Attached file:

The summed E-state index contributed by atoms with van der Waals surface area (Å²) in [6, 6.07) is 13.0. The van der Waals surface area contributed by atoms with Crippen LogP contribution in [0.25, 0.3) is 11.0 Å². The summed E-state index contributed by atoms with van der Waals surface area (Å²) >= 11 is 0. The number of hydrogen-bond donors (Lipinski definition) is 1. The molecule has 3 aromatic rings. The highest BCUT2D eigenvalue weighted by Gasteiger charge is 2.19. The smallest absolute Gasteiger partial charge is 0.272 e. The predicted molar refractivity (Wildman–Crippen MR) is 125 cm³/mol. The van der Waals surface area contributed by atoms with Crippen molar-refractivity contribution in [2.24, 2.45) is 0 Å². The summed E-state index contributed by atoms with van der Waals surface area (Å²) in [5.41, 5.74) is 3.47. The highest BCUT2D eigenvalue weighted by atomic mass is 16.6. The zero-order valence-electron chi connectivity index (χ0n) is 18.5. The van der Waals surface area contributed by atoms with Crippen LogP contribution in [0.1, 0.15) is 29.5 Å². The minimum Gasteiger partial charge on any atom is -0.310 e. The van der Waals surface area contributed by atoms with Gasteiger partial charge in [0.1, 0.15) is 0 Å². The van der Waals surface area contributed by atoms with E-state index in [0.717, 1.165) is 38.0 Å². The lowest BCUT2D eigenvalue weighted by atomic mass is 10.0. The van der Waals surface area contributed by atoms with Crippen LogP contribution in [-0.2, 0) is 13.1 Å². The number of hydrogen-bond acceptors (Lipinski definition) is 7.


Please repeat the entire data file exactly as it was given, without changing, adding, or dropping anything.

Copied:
The summed E-state index contributed by atoms with van der Waals surface area (Å²) in [6, 6.07) is 13.0. The van der Waals surface area contributed by atoms with Crippen LogP contribution in [0.25, 0.3) is 11.0 Å². The summed E-state index contributed by atoms with van der Waals surface area (Å²) >= 11 is 0. The number of hydrogen-bond donors (Lipinski definition) is 1. The molecule has 3 aromatic rings. The highest BCUT2D eigenvalue weighted by Gasteiger charge is 2.19. The smallest absolute Gasteiger partial charge is 0.272 e. The predicted molar refractivity (Wildman–Crippen MR) is 125 cm³/mol. The van der Waals surface area contributed by atoms with Crippen molar-refractivity contribution in [2.24, 2.45) is 0 Å². The summed E-state index contributed by atoms with van der Waals surface area (Å²) in [5.41, 5.74) is 3.47. The highest BCUT2D eigenvalue weighted by atomic mass is 16.6. The zero-order valence-electron chi connectivity index (χ0n) is 18.5. The van der Waals surface area contributed by atoms with Crippen LogP contribution in [0.1, 0.15) is 29.5 Å². The minimum Gasteiger partial charge on any atom is -0.310 e. The van der Waals surface area contributed by atoms with Gasteiger partial charge in [0.1, 0.15) is 0 Å². The van der Waals surface area contributed by atoms with E-state index in [0.717, 1.165) is 38.0 Å². The lowest BCUT2D eigenvalue weighted by atomic mass is 10.0. The van der Waals surface area contributed by atoms with Crippen LogP contribution in [-0.2, 0) is 13.1 Å². The number of hydrogen-bond acceptors (Lipinski definition) is 7.